Moreover, the current provisions in their terms and conditions suggest they have multiple systems in place to leech money off of you. Below are the predatory provisions present in their disclosures:
Putting Clients at Excessive Risk
The first and probably the biggest issue in this firm is that it charges performance-based fees. Charging performance-based fees is heavily looked down upon in the finance industry because it puts the client in a compromising position.
When your advisor charges you performance-based fees, they only make money when they outperform a specific benchmark. In order to do this, the advisor takes excessive risks, which are unnecessary in most cases.
Employing high-risk strategies leads to poor or mediocre returns for the client, even though the investments “outperform” a benchmark. Moreover, high-risk strategies usually lead to losses, hence they have the name “high-risk”.
This is why charging performance-based fees was illegal before 1985. Finally, if you incur losses because of your advisor’s implementation of high-risk strategies, you can’t hold him liable for it.
The agreements you sign when you become a client of Bordeaux Wealth Advisors ensure that you can’t hold them legally viable.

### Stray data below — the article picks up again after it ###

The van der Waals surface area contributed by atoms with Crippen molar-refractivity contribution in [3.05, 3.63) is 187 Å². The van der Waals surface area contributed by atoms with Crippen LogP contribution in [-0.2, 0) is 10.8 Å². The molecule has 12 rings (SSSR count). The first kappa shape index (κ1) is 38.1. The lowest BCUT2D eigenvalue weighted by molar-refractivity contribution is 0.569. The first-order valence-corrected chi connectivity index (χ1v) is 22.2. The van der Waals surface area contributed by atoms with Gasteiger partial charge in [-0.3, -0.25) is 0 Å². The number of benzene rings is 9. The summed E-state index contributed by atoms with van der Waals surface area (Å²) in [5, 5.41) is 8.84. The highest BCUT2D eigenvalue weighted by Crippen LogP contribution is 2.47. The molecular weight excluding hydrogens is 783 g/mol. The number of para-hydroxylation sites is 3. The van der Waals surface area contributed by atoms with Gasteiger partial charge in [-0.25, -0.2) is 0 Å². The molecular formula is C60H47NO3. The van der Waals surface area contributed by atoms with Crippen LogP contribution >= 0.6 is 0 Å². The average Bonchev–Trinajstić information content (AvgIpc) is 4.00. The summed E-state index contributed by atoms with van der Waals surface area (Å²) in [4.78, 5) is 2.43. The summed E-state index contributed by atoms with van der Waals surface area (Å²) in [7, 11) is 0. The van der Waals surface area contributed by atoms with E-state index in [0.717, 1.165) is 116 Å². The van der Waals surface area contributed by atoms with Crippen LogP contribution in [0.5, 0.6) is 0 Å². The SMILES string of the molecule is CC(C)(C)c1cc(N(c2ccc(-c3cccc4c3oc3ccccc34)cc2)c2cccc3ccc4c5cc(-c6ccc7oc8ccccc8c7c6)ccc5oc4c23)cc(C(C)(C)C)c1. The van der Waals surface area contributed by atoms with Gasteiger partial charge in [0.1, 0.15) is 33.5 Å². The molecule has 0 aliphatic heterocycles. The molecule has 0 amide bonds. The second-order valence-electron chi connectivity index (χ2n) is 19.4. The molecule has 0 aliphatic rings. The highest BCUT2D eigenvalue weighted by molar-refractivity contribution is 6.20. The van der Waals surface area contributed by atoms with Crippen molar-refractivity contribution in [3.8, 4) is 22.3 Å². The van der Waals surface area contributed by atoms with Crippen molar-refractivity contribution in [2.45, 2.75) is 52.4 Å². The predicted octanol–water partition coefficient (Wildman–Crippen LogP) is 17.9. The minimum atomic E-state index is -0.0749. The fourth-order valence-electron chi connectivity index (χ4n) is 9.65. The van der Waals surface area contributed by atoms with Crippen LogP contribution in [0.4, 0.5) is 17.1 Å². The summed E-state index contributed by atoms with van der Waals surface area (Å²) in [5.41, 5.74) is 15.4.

Recommending Affiliated Investments
Bordeaux Wealth Advisors has several affiliates who underwrite the investments they recommend to their clients. These investments offer the firm higher commissions than other investments. Hence, they might suggest to you these investments regardless of their suitability.
In many cases, your advisor might suggest an investment even though there are better options available simply because the former offers higher commissions.
Clearly, you can’t trust the recommendations your advisor makes when they earn commissions from the sale of certain investments. If you’re a client of Bordeaux Wealth Advisors, you should review the securities they have recommended to you.
12b-1 Fees Conflict
This wealth advisory firm offers products that charge 12b-1 fees. The 12b-1 fee is a marketing fee which only increases the cost of the investment without adding any value to the same.
You might think that just because you’re paying extra for certain securities, you’d get better returns. But you’d be mistaken.
In fact, the SEC had conducted a study on this matter and found that investments that charge 12b-1 fees offer no better returns than those that don’t charge this fee. Furthermore, the ROI on the investments that charge this fee was worse because theri cost was substantially higher.
Bordeaux Wealth Advisors has a plethora of red flags. The firm charges performance-based fees and 12b-1 fees, both of them are very dangerous. Furthermore, the company has received complaints for mistreating others and its CEO caused his client losses worth $700,000.
All of this suggests that Bordeaux Wealth Advisors is not a reliable firm. You should look for a different advisory firm.
Bordeaux Wealth Advisors is a highly suspicious firm. They have a long list of drawbacks which they hide from their clients through lies and deceit. It would be best to avoid this firm and find someone else.
- Caused the client to lose $700,000
- Charge 12b-1 fees
- Recommend affiliated investment products